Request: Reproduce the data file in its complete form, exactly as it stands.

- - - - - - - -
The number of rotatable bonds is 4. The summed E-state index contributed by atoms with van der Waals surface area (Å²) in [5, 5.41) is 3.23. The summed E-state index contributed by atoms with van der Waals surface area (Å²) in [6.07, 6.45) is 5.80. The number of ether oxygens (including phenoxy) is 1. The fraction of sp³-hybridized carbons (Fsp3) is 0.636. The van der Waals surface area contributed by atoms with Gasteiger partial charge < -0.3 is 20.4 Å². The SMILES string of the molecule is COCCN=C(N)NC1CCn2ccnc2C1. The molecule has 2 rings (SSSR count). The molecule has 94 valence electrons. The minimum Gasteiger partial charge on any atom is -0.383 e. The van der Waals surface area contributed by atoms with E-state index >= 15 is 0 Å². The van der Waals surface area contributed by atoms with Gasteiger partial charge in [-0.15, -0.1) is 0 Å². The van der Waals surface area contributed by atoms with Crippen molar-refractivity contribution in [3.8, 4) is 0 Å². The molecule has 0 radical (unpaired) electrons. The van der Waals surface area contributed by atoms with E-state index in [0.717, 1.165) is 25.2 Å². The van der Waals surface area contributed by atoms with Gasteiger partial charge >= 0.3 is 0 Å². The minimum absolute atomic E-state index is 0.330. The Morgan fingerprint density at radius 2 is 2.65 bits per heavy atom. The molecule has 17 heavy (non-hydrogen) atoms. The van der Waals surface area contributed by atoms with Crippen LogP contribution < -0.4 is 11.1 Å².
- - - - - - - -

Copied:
The number of rotatable bonds is 4. The summed E-state index contributed by atoms with van der Waals surface area (Å²) in [5, 5.41) is 3.23. The summed E-state index contributed by atoms with van der Waals surface area (Å²) in [6.07, 6.45) is 5.80. The number of ether oxygens (including phenoxy) is 1. The fraction of sp³-hybridized carbons (Fsp3) is 0.636. The van der Waals surface area contributed by atoms with Gasteiger partial charge < -0.3 is 20.4 Å². The SMILES string of the molecule is COCCN=C(N)NC1CCn2ccnc2C1. The molecule has 2 rings (SSSR count). The molecule has 94 valence electrons. The minimum Gasteiger partial charge on any atom is -0.383 e. The van der Waals surface area contributed by atoms with E-state index >= 15 is 0 Å². The van der Waals surface area contributed by atoms with Gasteiger partial charge in [-0.15, -0.1) is 0 Å². The van der Waals surface area contributed by atoms with Crippen molar-refractivity contribution in [3.8, 4) is 0 Å². The molecule has 0 radical (unpaired) electrons. The van der Waals surface area contributed by atoms with E-state index in [0.717, 1.165) is 25.2 Å². The van der Waals surface area contributed by atoms with Gasteiger partial charge >= 0.3 is 0 Å². The minimum absolute atomic E-state index is 0.330. The Morgan fingerprint density at radius 2 is 2.65 bits per heavy atom. The molecule has 17 heavy (non-hydrogen) atoms. The van der Waals surface area contributed by atoms with Crippen LogP contribution < -0.4 is 11.1 Å².